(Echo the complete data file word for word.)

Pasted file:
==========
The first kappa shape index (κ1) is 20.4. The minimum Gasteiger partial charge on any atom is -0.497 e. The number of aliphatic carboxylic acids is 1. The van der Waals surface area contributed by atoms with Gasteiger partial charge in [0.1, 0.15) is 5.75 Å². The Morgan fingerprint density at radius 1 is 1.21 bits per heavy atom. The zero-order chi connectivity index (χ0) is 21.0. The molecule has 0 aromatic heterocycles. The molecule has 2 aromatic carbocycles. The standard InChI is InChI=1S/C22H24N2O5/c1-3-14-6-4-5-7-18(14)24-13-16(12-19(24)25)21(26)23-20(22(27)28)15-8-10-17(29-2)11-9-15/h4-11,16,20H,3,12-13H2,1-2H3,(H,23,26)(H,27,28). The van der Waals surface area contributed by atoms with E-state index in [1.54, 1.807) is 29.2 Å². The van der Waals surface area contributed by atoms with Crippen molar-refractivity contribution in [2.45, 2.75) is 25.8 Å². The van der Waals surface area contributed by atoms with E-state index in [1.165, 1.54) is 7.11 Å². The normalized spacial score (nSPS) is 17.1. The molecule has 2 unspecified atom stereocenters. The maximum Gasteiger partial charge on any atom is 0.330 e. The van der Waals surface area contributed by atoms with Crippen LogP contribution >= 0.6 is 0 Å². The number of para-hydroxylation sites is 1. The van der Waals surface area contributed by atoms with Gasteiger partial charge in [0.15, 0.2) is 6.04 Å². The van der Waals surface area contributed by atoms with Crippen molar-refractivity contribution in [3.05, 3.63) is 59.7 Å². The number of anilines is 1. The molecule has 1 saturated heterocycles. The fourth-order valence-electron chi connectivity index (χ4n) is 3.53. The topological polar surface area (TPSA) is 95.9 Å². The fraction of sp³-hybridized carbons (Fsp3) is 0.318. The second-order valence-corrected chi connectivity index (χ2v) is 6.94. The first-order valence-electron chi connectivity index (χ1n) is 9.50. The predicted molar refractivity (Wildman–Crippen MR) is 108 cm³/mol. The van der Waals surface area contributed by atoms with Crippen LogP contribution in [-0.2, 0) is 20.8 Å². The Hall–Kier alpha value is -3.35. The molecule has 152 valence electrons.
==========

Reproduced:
The first kappa shape index (κ1) is 20.4. The minimum Gasteiger partial charge on any atom is -0.497 e. The number of aliphatic carboxylic acids is 1. The van der Waals surface area contributed by atoms with Gasteiger partial charge in [0.1, 0.15) is 5.75 Å². The Morgan fingerprint density at radius 1 is 1.21 bits per heavy atom. The zero-order chi connectivity index (χ0) is 21.0. The molecule has 0 aromatic heterocycles. The molecule has 2 aromatic carbocycles. The standard InChI is InChI=1S/C22H24N2O5/c1-3-14-6-4-5-7-18(14)24-13-16(12-19(24)25)21(26)23-20(22(27)28)15-8-10-17(29-2)11-9-15/h4-11,16,20H,3,12-13H2,1-2H3,(H,23,26)(H,27,28). The van der Waals surface area contributed by atoms with E-state index in [1.54, 1.807) is 29.2 Å². The van der Waals surface area contributed by atoms with Crippen molar-refractivity contribution in [2.45, 2.75) is 25.8 Å². The van der Waals surface area contributed by atoms with E-state index in [1.165, 1.54) is 7.11 Å². The normalized spacial score (nSPS) is 17.1. The molecule has 2 unspecified atom stereocenters. The maximum Gasteiger partial charge on any atom is 0.330 e. The van der Waals surface area contributed by atoms with Crippen LogP contribution >= 0.6 is 0 Å². The number of para-hydroxylation sites is 1. The van der Waals surface area contributed by atoms with Gasteiger partial charge in [0.15, 0.2) is 6.04 Å². The van der Waals surface area contributed by atoms with Crippen molar-refractivity contribution in [3.05, 3.63) is 59.7 Å². The number of anilines is 1. The molecule has 1 saturated heterocycles. The fourth-order valence-electron chi connectivity index (χ4n) is 3.53. The topological polar surface area (TPSA) is 95.9 Å². The fraction of sp³-hybridized carbons (Fsp3) is 0.318. The second-order valence-corrected chi connectivity index (χ2v) is 6.94. The first-order valence-electron chi connectivity index (χ1n) is 9.50. The predicted molar refractivity (Wildman–Crippen MR) is 108 cm³/mol. The van der Waals surface area contributed by atoms with Crippen LogP contribution in [-0.2, 0) is 20.8 Å². The Hall–Kier alpha value is -3.35. The molecule has 152 valence electrons.